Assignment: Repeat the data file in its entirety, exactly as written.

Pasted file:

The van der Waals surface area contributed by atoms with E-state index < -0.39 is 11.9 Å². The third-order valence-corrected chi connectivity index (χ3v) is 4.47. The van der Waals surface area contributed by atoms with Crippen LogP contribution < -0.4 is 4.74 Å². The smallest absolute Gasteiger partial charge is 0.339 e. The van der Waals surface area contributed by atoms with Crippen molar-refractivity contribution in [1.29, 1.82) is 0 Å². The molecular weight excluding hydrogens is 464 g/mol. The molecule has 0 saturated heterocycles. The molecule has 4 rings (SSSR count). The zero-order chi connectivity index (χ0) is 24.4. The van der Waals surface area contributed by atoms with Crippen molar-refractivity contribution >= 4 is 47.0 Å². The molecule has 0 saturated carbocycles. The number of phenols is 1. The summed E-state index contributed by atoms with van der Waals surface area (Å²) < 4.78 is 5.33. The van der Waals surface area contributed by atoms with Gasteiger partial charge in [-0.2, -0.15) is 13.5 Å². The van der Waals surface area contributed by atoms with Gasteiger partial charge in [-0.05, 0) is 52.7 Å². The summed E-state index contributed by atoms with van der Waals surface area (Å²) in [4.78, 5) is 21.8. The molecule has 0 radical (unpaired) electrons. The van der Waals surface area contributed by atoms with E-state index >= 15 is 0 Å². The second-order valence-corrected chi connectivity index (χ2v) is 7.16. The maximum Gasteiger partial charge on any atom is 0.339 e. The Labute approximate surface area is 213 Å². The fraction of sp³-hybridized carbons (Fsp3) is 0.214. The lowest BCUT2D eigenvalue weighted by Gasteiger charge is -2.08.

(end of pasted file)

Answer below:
The van der Waals surface area contributed by atoms with E-state index < -0.39 is 11.9 Å². The third-order valence-corrected chi connectivity index (χ3v) is 4.47. The van der Waals surface area contributed by atoms with Crippen LogP contribution < -0.4 is 4.74 Å². The smallest absolute Gasteiger partial charge is 0.339 e. The van der Waals surface area contributed by atoms with Crippen molar-refractivity contribution in [1.29, 1.82) is 0 Å². The molecular weight excluding hydrogens is 464 g/mol. The molecule has 0 saturated heterocycles. The molecule has 4 rings (SSSR count). The zero-order chi connectivity index (χ0) is 24.4. The van der Waals surface area contributed by atoms with Crippen molar-refractivity contribution >= 4 is 47.0 Å². The molecule has 0 saturated carbocycles. The number of phenols is 1. The summed E-state index contributed by atoms with van der Waals surface area (Å²) < 4.78 is 5.33. The van der Waals surface area contributed by atoms with Gasteiger partial charge in [-0.2, -0.15) is 13.5 Å². The van der Waals surface area contributed by atoms with Gasteiger partial charge in [-0.05, 0) is 52.7 Å². The summed E-state index contributed by atoms with van der Waals surface area (Å²) in [4.78, 5) is 21.8. The molecule has 0 radical (unpaired) electrons. The van der Waals surface area contributed by atoms with E-state index >= 15 is 0 Å². The second-order valence-corrected chi connectivity index (χ2v) is 7.16. The maximum Gasteiger partial charge on any atom is 0.339 e. The Labute approximate surface area is 213 Å². The fraction of sp³-hybridized carbons (Fsp3) is 0.214. The lowest BCUT2D eigenvalue weighted by Gasteiger charge is -2.08.